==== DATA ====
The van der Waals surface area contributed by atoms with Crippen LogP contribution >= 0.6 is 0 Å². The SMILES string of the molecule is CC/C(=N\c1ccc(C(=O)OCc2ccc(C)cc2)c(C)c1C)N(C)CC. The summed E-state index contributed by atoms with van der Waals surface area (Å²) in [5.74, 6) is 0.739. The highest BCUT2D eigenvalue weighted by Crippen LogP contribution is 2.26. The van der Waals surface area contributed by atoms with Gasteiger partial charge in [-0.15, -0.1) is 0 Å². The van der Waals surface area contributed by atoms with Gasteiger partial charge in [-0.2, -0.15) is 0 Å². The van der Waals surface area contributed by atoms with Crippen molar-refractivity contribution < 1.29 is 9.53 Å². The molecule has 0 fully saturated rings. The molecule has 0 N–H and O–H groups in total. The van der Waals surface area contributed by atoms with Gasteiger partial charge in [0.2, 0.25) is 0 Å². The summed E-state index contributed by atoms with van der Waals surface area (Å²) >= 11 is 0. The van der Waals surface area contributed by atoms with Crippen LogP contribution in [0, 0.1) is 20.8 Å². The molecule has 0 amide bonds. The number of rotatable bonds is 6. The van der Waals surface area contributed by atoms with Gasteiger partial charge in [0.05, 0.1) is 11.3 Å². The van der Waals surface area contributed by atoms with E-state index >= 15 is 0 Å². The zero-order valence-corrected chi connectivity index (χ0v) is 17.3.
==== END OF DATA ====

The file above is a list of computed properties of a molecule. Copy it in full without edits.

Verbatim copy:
The van der Waals surface area contributed by atoms with Crippen LogP contribution >= 0.6 is 0 Å². The SMILES string of the molecule is CC/C(=N\c1ccc(C(=O)OCc2ccc(C)cc2)c(C)c1C)N(C)CC. The summed E-state index contributed by atoms with van der Waals surface area (Å²) in [5.74, 6) is 0.739. The highest BCUT2D eigenvalue weighted by Crippen LogP contribution is 2.26. The van der Waals surface area contributed by atoms with Gasteiger partial charge in [-0.15, -0.1) is 0 Å². The van der Waals surface area contributed by atoms with Gasteiger partial charge in [-0.2, -0.15) is 0 Å². The van der Waals surface area contributed by atoms with Crippen molar-refractivity contribution < 1.29 is 9.53 Å². The molecule has 0 fully saturated rings. The molecule has 0 N–H and O–H groups in total. The van der Waals surface area contributed by atoms with Gasteiger partial charge in [0.2, 0.25) is 0 Å². The summed E-state index contributed by atoms with van der Waals surface area (Å²) >= 11 is 0. The van der Waals surface area contributed by atoms with Crippen LogP contribution in [0, 0.1) is 20.8 Å². The molecule has 0 amide bonds. The number of rotatable bonds is 6. The van der Waals surface area contributed by atoms with Gasteiger partial charge in [0.05, 0.1) is 11.3 Å². The van der Waals surface area contributed by atoms with E-state index >= 15 is 0 Å². The zero-order valence-corrected chi connectivity index (χ0v) is 17.3.